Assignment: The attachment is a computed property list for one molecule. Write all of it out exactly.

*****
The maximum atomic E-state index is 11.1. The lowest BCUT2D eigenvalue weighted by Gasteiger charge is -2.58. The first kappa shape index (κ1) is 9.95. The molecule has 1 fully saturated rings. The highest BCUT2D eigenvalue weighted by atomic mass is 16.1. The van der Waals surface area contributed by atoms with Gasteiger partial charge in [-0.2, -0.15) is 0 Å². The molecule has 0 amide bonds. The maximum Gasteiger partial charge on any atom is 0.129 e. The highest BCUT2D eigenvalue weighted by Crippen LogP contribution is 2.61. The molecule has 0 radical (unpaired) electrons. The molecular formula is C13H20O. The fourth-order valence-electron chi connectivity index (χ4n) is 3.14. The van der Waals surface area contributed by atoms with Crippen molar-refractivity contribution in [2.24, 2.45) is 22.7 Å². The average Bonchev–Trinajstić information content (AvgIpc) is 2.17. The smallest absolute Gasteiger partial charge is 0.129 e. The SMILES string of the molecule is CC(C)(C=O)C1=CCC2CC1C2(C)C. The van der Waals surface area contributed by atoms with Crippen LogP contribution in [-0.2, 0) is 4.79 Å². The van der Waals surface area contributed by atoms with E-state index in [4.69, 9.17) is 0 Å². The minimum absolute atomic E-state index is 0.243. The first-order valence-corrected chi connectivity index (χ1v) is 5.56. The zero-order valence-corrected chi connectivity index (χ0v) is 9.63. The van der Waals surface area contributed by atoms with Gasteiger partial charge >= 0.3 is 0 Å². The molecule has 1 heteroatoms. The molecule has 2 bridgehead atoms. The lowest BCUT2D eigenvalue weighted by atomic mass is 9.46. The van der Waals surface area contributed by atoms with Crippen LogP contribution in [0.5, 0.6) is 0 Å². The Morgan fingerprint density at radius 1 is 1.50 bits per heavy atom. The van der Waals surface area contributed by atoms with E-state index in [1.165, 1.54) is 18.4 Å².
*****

The maximum atomic E-state index is 11.1. The lowest BCUT2D eigenvalue weighted by Gasteiger charge is -2.58. The first kappa shape index (κ1) is 9.95. The molecule has 1 fully saturated rings. The highest BCUT2D eigenvalue weighted by atomic mass is 16.1. The van der Waals surface area contributed by atoms with Gasteiger partial charge in [-0.2, -0.15) is 0 Å². The molecule has 0 amide bonds. The maximum Gasteiger partial charge on any atom is 0.129 e. The highest BCUT2D eigenvalue weighted by Crippen LogP contribution is 2.61. The molecule has 0 radical (unpaired) electrons. The molecular formula is C13H20O. The fourth-order valence-electron chi connectivity index (χ4n) is 3.14. The van der Waals surface area contributed by atoms with Crippen molar-refractivity contribution in [2.24, 2.45) is 22.7 Å². The average Bonchev–Trinajstić information content (AvgIpc) is 2.17. The smallest absolute Gasteiger partial charge is 0.129 e. The SMILES string of the molecule is CC(C)(C=O)C1=CCC2CC1C2(C)C. The van der Waals surface area contributed by atoms with Crippen LogP contribution in [-0.2, 0) is 4.79 Å². The van der Waals surface area contributed by atoms with E-state index in [4.69, 9.17) is 0 Å². The minimum absolute atomic E-state index is 0.243. The first-order valence-corrected chi connectivity index (χ1v) is 5.56. The zero-order valence-corrected chi connectivity index (χ0v) is 9.63. The van der Waals surface area contributed by atoms with Gasteiger partial charge >= 0.3 is 0 Å². The molecule has 1 heteroatoms. The molecule has 2 bridgehead atoms. The lowest BCUT2D eigenvalue weighted by atomic mass is 9.46. The van der Waals surface area contributed by atoms with Crippen LogP contribution in [0.5, 0.6) is 0 Å². The Morgan fingerprint density at radius 1 is 1.50 bits per heavy atom. The van der Waals surface area contributed by atoms with E-state index in [1.165, 1.54) is 18.4 Å².